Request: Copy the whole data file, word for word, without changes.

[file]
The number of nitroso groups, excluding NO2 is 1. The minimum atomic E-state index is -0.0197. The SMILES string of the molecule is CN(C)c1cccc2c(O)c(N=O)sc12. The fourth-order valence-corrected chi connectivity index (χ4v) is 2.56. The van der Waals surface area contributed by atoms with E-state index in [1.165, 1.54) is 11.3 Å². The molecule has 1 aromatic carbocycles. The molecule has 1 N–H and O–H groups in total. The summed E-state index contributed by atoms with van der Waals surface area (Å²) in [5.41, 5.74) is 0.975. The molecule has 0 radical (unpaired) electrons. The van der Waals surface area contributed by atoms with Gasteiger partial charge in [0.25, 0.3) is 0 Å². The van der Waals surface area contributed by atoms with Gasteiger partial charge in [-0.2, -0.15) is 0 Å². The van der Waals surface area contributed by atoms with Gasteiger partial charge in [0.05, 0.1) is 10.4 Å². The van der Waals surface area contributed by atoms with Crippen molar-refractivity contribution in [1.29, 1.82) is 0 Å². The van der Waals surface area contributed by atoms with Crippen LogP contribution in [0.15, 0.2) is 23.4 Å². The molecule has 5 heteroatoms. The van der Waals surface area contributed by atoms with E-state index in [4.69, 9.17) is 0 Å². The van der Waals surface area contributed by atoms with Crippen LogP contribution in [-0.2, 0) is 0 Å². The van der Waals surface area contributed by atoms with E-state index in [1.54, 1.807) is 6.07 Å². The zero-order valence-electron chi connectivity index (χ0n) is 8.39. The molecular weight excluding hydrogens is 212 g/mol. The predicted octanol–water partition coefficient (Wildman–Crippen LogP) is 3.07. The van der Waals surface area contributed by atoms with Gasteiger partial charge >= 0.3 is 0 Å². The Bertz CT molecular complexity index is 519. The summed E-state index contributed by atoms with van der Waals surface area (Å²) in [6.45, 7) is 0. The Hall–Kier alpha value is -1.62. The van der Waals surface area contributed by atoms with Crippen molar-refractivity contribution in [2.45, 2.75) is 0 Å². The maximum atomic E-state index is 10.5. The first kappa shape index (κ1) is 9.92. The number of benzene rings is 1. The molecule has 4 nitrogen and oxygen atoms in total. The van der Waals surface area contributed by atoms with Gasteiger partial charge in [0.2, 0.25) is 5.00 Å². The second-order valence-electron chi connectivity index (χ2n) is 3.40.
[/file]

The number of nitroso groups, excluding NO2 is 1. The minimum atomic E-state index is -0.0197. The SMILES string of the molecule is CN(C)c1cccc2c(O)c(N=O)sc12. The fourth-order valence-corrected chi connectivity index (χ4v) is 2.56. The van der Waals surface area contributed by atoms with E-state index in [1.165, 1.54) is 11.3 Å². The molecule has 1 aromatic carbocycles. The molecule has 1 N–H and O–H groups in total. The summed E-state index contributed by atoms with van der Waals surface area (Å²) in [5.41, 5.74) is 0.975. The molecule has 0 radical (unpaired) electrons. The van der Waals surface area contributed by atoms with Gasteiger partial charge in [0.25, 0.3) is 0 Å². The van der Waals surface area contributed by atoms with Gasteiger partial charge in [-0.2, -0.15) is 0 Å². The van der Waals surface area contributed by atoms with Gasteiger partial charge in [0.05, 0.1) is 10.4 Å². The van der Waals surface area contributed by atoms with Crippen molar-refractivity contribution in [1.29, 1.82) is 0 Å². The van der Waals surface area contributed by atoms with Crippen LogP contribution in [0.15, 0.2) is 23.4 Å². The molecule has 5 heteroatoms. The van der Waals surface area contributed by atoms with E-state index in [4.69, 9.17) is 0 Å². The van der Waals surface area contributed by atoms with Crippen LogP contribution in [-0.2, 0) is 0 Å². The van der Waals surface area contributed by atoms with E-state index in [1.54, 1.807) is 6.07 Å². The zero-order valence-electron chi connectivity index (χ0n) is 8.39. The molecular weight excluding hydrogens is 212 g/mol. The predicted octanol–water partition coefficient (Wildman–Crippen LogP) is 3.07. The van der Waals surface area contributed by atoms with Gasteiger partial charge >= 0.3 is 0 Å². The Bertz CT molecular complexity index is 519. The summed E-state index contributed by atoms with van der Waals surface area (Å²) in [6.45, 7) is 0. The Hall–Kier alpha value is -1.62. The van der Waals surface area contributed by atoms with Crippen molar-refractivity contribution in [2.45, 2.75) is 0 Å². The maximum atomic E-state index is 10.5. The first kappa shape index (κ1) is 9.92. The number of benzene rings is 1. The molecule has 4 nitrogen and oxygen atoms in total. The van der Waals surface area contributed by atoms with Gasteiger partial charge in [0.2, 0.25) is 5.00 Å². The second-order valence-electron chi connectivity index (χ2n) is 3.40.